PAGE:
A Closer Look at Nirmalya Bhattacharya vs Smt. Bachendri Ray

Introduction: In a recent legal development, the case of Nirmalya Bhattacharya vs Smt. Bachendri Ray sheds light on the intricacies of alimony proceedings. The petitioner-husband sought relief under Article 227 of the Constitution of India, challenging an order granting alimony and litigation costs to the opposite party-wife.

Background: The case originated from a suit filed by the petitioner-husband, addressing issues of cruelty, both physical and mental, and the non-consummation of the marriage. The petitioner sought a declaration of voidability of the marriage and challenged the validity of the registered marriage certificate.

Key Arguments: The petitioner, representing himself, argued that the trial court awarded alimony based on the misconception that his resignation from employment was not proven. He contended that he obtained acceptance of his resignation post-hearing but was denied the opportunity to submit the same for consideration.

The petitioner emphasized the wife’s education and employment history, disputing her claim of resignation and alleging suppression of income. He also highlighted his own health issues, being a cancer patient undergoing treatment, and the financial responsibilities of caring for dependent and ailing parents.

The wife’s counsel argued that the petitioner, a Senior Associate at Cognizant Technology Solutions US Corporation, earns a substantial salary, justifying the awarded alimony. The wife’s alleged criminal cases against the petitioner were presented as a rebuttal, questioning the husband’s approach to the court.

Court’s Observations: The court recognized both parties’ education and earning capacities. It noted that Section 24 of the Hindu Marriage Act allows both spouses to seek alimony. The court highlighted that the capacity to earn and pay alimony applies to both spouses.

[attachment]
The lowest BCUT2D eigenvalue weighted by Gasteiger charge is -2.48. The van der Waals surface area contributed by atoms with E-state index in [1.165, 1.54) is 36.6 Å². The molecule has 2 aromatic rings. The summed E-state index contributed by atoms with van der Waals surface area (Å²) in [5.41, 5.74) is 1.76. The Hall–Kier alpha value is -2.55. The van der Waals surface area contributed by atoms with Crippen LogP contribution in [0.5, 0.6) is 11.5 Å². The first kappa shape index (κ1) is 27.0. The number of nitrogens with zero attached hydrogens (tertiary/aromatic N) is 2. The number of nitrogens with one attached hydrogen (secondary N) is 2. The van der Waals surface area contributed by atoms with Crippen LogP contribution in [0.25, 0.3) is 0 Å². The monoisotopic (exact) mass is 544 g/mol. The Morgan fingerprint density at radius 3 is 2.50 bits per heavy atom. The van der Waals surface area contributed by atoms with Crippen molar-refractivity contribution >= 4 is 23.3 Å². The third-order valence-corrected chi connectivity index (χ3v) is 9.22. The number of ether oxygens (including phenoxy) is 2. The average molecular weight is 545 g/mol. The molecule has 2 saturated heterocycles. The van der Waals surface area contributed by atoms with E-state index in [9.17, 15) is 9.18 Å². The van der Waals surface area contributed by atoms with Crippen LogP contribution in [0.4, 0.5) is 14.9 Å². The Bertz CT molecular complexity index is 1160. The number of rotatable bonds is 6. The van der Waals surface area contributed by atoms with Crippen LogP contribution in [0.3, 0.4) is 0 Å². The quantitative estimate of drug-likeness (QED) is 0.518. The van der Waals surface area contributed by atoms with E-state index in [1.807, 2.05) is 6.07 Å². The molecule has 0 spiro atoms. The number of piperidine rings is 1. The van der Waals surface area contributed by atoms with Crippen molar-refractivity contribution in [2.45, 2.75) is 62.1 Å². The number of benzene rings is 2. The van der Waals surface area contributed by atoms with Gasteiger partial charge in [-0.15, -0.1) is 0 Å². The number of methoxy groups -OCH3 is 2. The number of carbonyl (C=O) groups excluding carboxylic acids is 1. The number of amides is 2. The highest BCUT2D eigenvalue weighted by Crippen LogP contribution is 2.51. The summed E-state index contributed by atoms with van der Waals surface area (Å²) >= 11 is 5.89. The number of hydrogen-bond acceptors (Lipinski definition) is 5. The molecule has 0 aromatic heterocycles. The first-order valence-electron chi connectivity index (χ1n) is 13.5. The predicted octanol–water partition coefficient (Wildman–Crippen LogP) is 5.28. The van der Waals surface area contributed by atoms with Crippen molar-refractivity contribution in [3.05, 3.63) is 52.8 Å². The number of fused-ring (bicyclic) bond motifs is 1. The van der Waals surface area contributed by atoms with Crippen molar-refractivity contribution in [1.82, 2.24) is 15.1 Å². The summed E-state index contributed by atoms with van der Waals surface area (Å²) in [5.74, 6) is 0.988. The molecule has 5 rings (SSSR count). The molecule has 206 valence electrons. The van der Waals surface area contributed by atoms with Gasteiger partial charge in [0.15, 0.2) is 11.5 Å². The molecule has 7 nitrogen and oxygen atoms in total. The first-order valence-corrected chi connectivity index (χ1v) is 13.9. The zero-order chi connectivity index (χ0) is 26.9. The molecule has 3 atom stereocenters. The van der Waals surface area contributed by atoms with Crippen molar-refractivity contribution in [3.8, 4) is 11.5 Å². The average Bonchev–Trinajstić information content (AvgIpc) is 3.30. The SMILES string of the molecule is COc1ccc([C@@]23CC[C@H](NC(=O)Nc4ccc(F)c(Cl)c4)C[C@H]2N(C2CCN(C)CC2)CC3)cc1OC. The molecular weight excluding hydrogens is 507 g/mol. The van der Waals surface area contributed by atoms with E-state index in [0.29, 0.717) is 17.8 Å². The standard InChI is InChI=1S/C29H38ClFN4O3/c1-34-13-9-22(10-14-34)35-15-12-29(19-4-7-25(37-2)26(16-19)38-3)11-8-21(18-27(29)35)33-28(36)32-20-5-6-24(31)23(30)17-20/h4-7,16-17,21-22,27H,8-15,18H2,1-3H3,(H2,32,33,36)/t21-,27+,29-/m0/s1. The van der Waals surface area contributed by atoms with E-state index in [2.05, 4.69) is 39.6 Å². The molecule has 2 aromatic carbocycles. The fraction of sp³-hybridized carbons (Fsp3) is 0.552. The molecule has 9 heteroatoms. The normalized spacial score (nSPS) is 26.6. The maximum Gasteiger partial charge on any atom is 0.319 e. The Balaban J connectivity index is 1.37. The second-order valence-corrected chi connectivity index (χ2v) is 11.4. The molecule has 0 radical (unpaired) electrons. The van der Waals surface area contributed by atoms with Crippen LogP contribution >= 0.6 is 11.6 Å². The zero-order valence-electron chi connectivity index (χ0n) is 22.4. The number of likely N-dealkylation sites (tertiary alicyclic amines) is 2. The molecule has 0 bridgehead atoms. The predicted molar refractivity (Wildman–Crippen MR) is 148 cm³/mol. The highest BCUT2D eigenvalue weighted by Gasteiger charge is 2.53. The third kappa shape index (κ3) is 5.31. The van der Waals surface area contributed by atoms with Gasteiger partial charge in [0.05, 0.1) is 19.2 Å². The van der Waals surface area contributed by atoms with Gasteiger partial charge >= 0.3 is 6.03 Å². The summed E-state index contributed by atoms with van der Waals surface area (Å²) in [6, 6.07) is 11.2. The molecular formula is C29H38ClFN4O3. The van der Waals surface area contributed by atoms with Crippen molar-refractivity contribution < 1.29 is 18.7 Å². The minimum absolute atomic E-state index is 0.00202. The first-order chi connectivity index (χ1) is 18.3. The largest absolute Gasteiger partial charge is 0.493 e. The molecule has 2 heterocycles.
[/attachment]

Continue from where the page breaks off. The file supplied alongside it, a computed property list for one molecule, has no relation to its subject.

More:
It acknowledged the wife’s resignation from IBM but emphasized her continuous employment at renowned institutions, indicating her ability to earn. The court criticized the trial court for not considering the wife’s Income Tax returns to assess her earning capacity.

The court also noted the petitioner’s resignation from Cognizant, acknowledged after the hearing, and criticized the trial court for not allowing the formal submission of post-hearing documents.

Court’s Decision: Considering these factors, the court set aside the impugned order and remanded the case to the trial court for re-adjudication. It directed both parties to produce additional evidence for a comprehensive assessment of the alimony matter. The court emphasized that the ongoing criminal cases against the petitioner should not influence alimony proceedings.

Conclusion: The Nirmalya Bhattacharya vs Smt. Bachendri Ray case serves as a reminder of the nuanced considerations in alimony disputes. The court’s decision to reassess the matter underscores the importance of a thorough examination of evidence and a fair opportunity for both parties to present their cases.

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